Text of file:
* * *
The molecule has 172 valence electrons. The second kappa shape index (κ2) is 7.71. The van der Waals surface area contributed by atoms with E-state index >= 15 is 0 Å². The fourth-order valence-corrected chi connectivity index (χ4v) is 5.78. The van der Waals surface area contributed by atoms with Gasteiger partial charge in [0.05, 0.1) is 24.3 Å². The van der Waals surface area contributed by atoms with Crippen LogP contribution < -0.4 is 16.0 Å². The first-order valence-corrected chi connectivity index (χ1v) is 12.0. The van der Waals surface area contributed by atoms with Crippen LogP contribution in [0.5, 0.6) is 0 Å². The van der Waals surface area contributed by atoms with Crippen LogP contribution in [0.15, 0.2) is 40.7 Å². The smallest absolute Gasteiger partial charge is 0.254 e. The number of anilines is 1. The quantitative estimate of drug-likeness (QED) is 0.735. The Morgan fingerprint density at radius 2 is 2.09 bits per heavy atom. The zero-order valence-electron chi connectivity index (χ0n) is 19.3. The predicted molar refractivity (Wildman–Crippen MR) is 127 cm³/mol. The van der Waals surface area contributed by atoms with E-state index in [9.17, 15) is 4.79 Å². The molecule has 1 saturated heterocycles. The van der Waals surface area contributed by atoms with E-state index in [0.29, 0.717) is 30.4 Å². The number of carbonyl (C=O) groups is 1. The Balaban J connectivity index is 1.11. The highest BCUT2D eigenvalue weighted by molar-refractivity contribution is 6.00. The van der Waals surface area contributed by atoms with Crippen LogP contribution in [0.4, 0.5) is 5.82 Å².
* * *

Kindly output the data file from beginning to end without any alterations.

The molecule has 172 valence electrons. The second kappa shape index (κ2) is 7.71. The van der Waals surface area contributed by atoms with E-state index >= 15 is 0 Å². The fourth-order valence-corrected chi connectivity index (χ4v) is 5.78. The van der Waals surface area contributed by atoms with Gasteiger partial charge in [0.05, 0.1) is 24.3 Å². The van der Waals surface area contributed by atoms with Crippen LogP contribution < -0.4 is 16.0 Å². The first-order valence-corrected chi connectivity index (χ1v) is 12.0. The van der Waals surface area contributed by atoms with Crippen LogP contribution in [0.5, 0.6) is 0 Å². The van der Waals surface area contributed by atoms with Crippen LogP contribution in [0.15, 0.2) is 40.7 Å². The smallest absolute Gasteiger partial charge is 0.254 e. The number of anilines is 1. The quantitative estimate of drug-likeness (QED) is 0.735. The Morgan fingerprint density at radius 2 is 2.09 bits per heavy atom. The zero-order valence-electron chi connectivity index (χ0n) is 19.3. The predicted molar refractivity (Wildman–Crippen MR) is 127 cm³/mol. The van der Waals surface area contributed by atoms with E-state index in [9.17, 15) is 4.79 Å². The molecule has 1 saturated heterocycles. The van der Waals surface area contributed by atoms with E-state index in [0.29, 0.717) is 30.4 Å². The number of carbonyl (C=O) groups is 1. The Balaban J connectivity index is 1.11. The highest BCUT2D eigenvalue weighted by molar-refractivity contribution is 6.00. The van der Waals surface area contributed by atoms with Crippen LogP contribution in [0.4, 0.5) is 5.82 Å².